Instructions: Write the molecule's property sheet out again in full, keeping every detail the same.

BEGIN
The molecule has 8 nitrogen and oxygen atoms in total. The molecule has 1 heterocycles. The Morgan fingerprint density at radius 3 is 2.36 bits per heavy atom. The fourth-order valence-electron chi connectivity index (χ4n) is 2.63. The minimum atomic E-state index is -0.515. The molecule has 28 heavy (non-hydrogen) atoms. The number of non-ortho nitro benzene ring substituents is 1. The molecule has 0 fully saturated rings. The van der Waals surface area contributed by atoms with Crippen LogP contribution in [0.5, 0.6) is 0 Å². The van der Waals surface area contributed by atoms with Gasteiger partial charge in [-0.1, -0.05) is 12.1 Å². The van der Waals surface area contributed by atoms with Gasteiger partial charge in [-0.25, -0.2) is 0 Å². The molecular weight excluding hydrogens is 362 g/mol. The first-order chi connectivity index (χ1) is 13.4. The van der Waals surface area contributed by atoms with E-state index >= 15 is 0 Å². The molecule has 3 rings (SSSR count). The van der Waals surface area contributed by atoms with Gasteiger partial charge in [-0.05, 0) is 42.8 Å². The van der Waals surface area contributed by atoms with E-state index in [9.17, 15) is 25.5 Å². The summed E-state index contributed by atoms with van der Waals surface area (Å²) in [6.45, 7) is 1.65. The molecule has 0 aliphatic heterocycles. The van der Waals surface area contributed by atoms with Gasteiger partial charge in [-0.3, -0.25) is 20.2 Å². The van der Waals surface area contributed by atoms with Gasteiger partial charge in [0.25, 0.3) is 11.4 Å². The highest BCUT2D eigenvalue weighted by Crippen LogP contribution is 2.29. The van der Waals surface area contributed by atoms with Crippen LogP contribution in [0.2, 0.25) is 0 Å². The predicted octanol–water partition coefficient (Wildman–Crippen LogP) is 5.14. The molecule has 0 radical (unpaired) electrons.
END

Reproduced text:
The molecule has 8 nitrogen and oxygen atoms in total. The molecule has 1 heterocycles. The Morgan fingerprint density at radius 3 is 2.36 bits per heavy atom. The fourth-order valence-electron chi connectivity index (χ4n) is 2.63. The minimum atomic E-state index is -0.515. The molecule has 28 heavy (non-hydrogen) atoms. The number of non-ortho nitro benzene ring substituents is 1. The molecule has 0 fully saturated rings. The van der Waals surface area contributed by atoms with Crippen LogP contribution in [0.5, 0.6) is 0 Å². The van der Waals surface area contributed by atoms with Gasteiger partial charge in [-0.1, -0.05) is 12.1 Å². The van der Waals surface area contributed by atoms with Gasteiger partial charge in [-0.25, -0.2) is 0 Å². The molecular weight excluding hydrogens is 362 g/mol. The first-order chi connectivity index (χ1) is 13.4. The van der Waals surface area contributed by atoms with E-state index >= 15 is 0 Å². The molecule has 3 rings (SSSR count). The van der Waals surface area contributed by atoms with Gasteiger partial charge in [-0.05, 0) is 42.8 Å². The van der Waals surface area contributed by atoms with E-state index in [9.17, 15) is 25.5 Å². The summed E-state index contributed by atoms with van der Waals surface area (Å²) in [6.45, 7) is 1.65. The molecule has 0 aliphatic heterocycles. The van der Waals surface area contributed by atoms with Gasteiger partial charge in [-0.3, -0.25) is 20.2 Å². The van der Waals surface area contributed by atoms with Gasteiger partial charge in [0.25, 0.3) is 11.4 Å². The highest BCUT2D eigenvalue weighted by Crippen LogP contribution is 2.29. The van der Waals surface area contributed by atoms with Crippen LogP contribution in [0.2, 0.25) is 0 Å². The predicted octanol–water partition coefficient (Wildman–Crippen LogP) is 5.14. The molecule has 0 radical (unpaired) electrons.